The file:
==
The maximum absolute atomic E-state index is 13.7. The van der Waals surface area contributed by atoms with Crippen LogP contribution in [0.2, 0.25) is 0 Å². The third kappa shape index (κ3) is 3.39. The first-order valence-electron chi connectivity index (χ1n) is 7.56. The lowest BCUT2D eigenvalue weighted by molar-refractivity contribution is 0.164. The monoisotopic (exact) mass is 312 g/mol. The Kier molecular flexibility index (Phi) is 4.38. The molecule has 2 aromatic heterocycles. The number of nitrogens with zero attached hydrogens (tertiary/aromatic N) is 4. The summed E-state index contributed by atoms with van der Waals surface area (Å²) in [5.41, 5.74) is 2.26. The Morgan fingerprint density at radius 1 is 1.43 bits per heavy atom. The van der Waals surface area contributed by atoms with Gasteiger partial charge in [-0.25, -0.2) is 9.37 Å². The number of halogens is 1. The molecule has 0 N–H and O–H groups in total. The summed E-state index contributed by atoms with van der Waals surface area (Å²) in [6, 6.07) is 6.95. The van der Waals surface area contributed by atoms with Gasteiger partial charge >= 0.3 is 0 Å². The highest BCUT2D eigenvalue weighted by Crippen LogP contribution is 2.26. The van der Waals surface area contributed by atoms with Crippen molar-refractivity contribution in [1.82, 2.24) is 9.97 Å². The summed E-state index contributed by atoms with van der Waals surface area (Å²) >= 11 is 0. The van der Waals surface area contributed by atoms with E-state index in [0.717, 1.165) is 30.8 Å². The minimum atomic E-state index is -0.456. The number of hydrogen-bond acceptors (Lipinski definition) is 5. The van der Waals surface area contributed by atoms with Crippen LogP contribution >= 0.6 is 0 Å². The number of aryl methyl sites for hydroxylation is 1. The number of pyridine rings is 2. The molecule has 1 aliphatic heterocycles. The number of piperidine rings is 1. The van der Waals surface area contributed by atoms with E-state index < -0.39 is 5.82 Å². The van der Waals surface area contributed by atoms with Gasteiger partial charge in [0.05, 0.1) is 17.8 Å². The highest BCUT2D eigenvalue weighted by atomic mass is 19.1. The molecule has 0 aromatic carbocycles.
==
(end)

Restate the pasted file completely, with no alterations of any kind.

The maximum absolute atomic E-state index is 13.7. The van der Waals surface area contributed by atoms with Crippen LogP contribution in [0.2, 0.25) is 0 Å². The third kappa shape index (κ3) is 3.39. The first-order valence-electron chi connectivity index (χ1n) is 7.56. The lowest BCUT2D eigenvalue weighted by molar-refractivity contribution is 0.164. The monoisotopic (exact) mass is 312 g/mol. The Kier molecular flexibility index (Phi) is 4.38. The molecule has 2 aromatic heterocycles. The number of nitrogens with zero attached hydrogens (tertiary/aromatic N) is 4. The summed E-state index contributed by atoms with van der Waals surface area (Å²) in [5.41, 5.74) is 2.26. The Morgan fingerprint density at radius 1 is 1.43 bits per heavy atom. The van der Waals surface area contributed by atoms with Gasteiger partial charge in [-0.25, -0.2) is 9.37 Å². The number of halogens is 1. The molecule has 0 N–H and O–H groups in total. The summed E-state index contributed by atoms with van der Waals surface area (Å²) in [6, 6.07) is 6.95. The van der Waals surface area contributed by atoms with Gasteiger partial charge >= 0.3 is 0 Å². The highest BCUT2D eigenvalue weighted by Crippen LogP contribution is 2.26. The van der Waals surface area contributed by atoms with Crippen molar-refractivity contribution in [1.82, 2.24) is 9.97 Å². The summed E-state index contributed by atoms with van der Waals surface area (Å²) >= 11 is 0. The van der Waals surface area contributed by atoms with E-state index in [0.717, 1.165) is 30.8 Å². The minimum atomic E-state index is -0.456. The number of hydrogen-bond acceptors (Lipinski definition) is 5. The van der Waals surface area contributed by atoms with Crippen LogP contribution >= 0.6 is 0 Å². The number of aryl methyl sites for hydroxylation is 1. The number of pyridine rings is 2. The molecule has 1 aliphatic heterocycles. The number of piperidine rings is 1. The van der Waals surface area contributed by atoms with E-state index < -0.39 is 5.82 Å². The van der Waals surface area contributed by atoms with Gasteiger partial charge in [0.05, 0.1) is 17.8 Å². The highest BCUT2D eigenvalue weighted by atomic mass is 19.1. The molecule has 0 aromatic carbocycles.